Boathouse tips: new season groundwork

It may only be August but David Blackham, Director of Rowing at The King’s School, Chester, is already preparing for the new season. Read on for his top tips

hero__image

Sunrise on the River Dee at Chester

The ‘off-season’ is crucial. It gives athletes time to rest their bodies physically and to refresh mentally. But for the boathouse, the period of lighter rowing activities is invaluable in preparing the fleet for the year ahead.

Here are four important tasks that can be addressed in August and September.

1 – Boathouse clearance

The summer is probably the only time that you can do this without accidentally throwing away someone else’s valuables. The off-season gives you a chance to clear out any clutter. Every boathouse has it, the items that have been there for years but nobody really knows who owns them. It’s time to clear them out. There’s only room for functional kit in what is a limited space. Put bigger items on eBay to avoid having to transport them to the tip.

2 – Boat and shell repairs

Most athletes and club members will be scared off by this task but everyone started somewhere. While it may be best to send the top specification racing boats to a professional outfit to be fixed, there is no cost benefit to doing this with the older boats, which in most clubs are the majority.

Fixing an older shell is not dissimilar to filling a hole in a wall. Here’s how: smooth and clean the area around the hole; fill the hole with your waterproof filler (making sure you use more filler than required, so you can sand it back) or two-part resin and allow to dry. After a couple of days you’ll need to sand it back with a wet-and-dry block until you have a smooth finish. Make sure you then finish the job with a white waterproof spray paint. The psychological benefits of finishing the job off well are huge for the athletes and the fleet.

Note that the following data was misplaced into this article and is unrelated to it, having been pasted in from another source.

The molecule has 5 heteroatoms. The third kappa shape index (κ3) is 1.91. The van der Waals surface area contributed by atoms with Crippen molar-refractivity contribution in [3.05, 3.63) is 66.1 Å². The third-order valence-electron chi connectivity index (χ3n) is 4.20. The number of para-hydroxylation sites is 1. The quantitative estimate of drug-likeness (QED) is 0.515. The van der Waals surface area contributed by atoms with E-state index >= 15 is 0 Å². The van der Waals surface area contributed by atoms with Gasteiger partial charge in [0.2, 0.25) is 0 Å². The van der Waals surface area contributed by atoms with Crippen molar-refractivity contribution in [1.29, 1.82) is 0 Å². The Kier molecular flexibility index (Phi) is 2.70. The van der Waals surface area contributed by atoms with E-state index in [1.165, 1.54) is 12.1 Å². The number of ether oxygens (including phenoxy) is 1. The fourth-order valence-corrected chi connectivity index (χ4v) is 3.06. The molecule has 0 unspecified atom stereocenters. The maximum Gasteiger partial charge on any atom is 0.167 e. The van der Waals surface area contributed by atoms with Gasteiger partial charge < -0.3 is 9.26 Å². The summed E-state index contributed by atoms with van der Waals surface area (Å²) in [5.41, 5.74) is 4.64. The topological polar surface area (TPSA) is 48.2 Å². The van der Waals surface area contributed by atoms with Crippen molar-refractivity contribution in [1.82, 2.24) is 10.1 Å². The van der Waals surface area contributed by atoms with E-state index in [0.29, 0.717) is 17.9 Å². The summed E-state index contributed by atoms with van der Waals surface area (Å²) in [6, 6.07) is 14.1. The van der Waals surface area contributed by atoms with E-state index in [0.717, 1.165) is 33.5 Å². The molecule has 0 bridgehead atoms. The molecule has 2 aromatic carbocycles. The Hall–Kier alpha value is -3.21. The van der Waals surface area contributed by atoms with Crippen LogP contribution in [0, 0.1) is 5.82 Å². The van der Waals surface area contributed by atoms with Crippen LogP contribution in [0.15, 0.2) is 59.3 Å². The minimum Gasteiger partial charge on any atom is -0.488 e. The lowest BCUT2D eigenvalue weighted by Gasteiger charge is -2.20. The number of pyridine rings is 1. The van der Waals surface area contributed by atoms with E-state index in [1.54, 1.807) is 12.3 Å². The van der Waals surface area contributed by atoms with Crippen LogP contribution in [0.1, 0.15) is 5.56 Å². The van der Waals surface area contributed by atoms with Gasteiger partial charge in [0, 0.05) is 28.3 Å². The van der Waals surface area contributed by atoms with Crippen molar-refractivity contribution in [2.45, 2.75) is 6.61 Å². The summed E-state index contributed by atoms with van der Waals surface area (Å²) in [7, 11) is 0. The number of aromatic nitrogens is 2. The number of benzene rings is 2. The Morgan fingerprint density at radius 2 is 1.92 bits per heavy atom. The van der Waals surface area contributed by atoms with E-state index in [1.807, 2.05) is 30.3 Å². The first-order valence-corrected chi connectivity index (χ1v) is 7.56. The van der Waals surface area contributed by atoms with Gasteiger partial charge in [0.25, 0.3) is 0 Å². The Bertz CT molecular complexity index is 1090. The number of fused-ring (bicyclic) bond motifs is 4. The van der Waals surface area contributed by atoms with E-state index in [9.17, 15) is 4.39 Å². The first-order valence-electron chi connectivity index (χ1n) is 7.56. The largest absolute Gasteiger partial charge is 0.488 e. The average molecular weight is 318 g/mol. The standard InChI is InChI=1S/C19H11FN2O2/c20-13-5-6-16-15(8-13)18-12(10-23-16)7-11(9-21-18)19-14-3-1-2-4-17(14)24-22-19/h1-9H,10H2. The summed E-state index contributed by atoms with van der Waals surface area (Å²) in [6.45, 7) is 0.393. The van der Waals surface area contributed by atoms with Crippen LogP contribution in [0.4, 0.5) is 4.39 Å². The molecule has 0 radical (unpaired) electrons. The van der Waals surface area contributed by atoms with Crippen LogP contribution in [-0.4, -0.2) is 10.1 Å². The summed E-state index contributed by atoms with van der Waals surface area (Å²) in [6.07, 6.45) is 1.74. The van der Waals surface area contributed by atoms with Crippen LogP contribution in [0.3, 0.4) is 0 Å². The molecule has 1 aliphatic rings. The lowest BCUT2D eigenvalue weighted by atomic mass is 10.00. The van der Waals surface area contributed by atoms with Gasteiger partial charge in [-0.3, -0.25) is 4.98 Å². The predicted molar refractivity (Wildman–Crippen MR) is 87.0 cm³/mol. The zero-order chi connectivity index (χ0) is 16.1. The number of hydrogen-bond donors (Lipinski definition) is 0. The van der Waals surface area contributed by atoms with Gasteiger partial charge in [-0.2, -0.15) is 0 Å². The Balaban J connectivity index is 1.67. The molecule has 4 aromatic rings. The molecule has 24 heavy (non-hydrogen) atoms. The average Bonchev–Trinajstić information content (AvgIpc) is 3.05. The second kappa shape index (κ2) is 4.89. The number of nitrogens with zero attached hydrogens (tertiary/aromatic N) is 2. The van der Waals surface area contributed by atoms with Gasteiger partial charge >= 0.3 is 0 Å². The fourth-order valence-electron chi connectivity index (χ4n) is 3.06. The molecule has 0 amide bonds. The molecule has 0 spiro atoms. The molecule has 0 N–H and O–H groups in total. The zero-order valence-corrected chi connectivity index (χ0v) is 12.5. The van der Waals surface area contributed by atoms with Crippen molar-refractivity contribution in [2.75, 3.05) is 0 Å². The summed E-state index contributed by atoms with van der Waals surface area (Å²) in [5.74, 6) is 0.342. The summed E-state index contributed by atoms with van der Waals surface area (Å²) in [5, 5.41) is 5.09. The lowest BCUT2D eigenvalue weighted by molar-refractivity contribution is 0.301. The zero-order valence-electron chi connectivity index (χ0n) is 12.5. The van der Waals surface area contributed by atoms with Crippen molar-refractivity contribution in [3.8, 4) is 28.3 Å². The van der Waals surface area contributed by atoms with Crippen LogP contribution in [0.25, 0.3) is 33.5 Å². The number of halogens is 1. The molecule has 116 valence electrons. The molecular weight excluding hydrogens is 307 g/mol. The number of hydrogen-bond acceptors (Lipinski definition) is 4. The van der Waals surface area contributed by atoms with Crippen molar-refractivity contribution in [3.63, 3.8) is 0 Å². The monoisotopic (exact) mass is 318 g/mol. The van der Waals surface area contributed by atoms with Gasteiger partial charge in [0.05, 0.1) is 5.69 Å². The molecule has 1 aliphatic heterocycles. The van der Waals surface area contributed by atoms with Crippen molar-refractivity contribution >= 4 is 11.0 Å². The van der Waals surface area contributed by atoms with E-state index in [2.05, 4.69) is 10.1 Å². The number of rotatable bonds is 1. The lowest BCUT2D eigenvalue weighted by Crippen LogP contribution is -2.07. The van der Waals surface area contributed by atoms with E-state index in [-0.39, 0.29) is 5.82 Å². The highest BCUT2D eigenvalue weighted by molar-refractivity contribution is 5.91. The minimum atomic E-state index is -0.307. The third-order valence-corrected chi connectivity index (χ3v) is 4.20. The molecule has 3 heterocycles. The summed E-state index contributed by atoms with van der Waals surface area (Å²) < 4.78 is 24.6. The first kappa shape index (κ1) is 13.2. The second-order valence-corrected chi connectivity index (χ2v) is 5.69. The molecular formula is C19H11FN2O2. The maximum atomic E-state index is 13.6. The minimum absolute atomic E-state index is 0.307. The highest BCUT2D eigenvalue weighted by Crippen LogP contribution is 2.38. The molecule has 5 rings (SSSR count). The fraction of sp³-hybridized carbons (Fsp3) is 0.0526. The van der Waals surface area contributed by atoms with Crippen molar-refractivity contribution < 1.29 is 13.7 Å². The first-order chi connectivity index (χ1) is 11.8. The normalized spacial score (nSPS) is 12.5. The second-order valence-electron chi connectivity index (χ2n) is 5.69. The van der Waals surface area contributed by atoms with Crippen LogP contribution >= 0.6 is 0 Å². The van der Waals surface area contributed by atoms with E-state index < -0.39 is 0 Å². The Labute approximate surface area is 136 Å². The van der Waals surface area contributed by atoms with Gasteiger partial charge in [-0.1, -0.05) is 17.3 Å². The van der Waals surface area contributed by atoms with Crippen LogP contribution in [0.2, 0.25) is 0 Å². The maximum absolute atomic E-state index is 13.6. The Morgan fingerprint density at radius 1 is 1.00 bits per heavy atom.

A boat with filler in all the holes will soon have plenty of new holes, whereas a boat which has been finished off and resprayed will be looked after much better by the athletes.

Fixing an older shell is not dissimilar to filling a hole in a wall
3 – Blade management

It’s also a good time to review the state of your blades, both for rowing and sculling. Chips and damage to spoons can generally be fixed in-house if caught early enough. A clamp and strong adhesive will fix most minor damage and stop it from spreading further. Consider re-spooning a set of blades if the looms and handles are still in good shape, but the spoons are worn. Most blade suppliers provide this service and will turn your older blades around for a lower price than a new pair.

4 – Fleet management

When planning for the future, you need to look at where you want to be rather than indulge in knee-jerk purchasing. In the absence of weekly kit pressures you can make a much better informed decision on which boat type works for you.

Most boat manufacturers have UK representatives and will loan you a demo boat for a trial period. Try also looking at 10-year-old boats from that brand to see how they age. Most clubs will buy a boat for the duration of its life and so performance during the first three years is not always the most important feature.

Many of the boat manufacturers are now internalising the key features of the boat, steering wire, rudder and speaker cables – great, but are you going to be able to fix them if they break?

David Blackham is Director of Rowing at The King’s School, Chester.
This article first appeared in Rowing & Regatta magazine – find out more here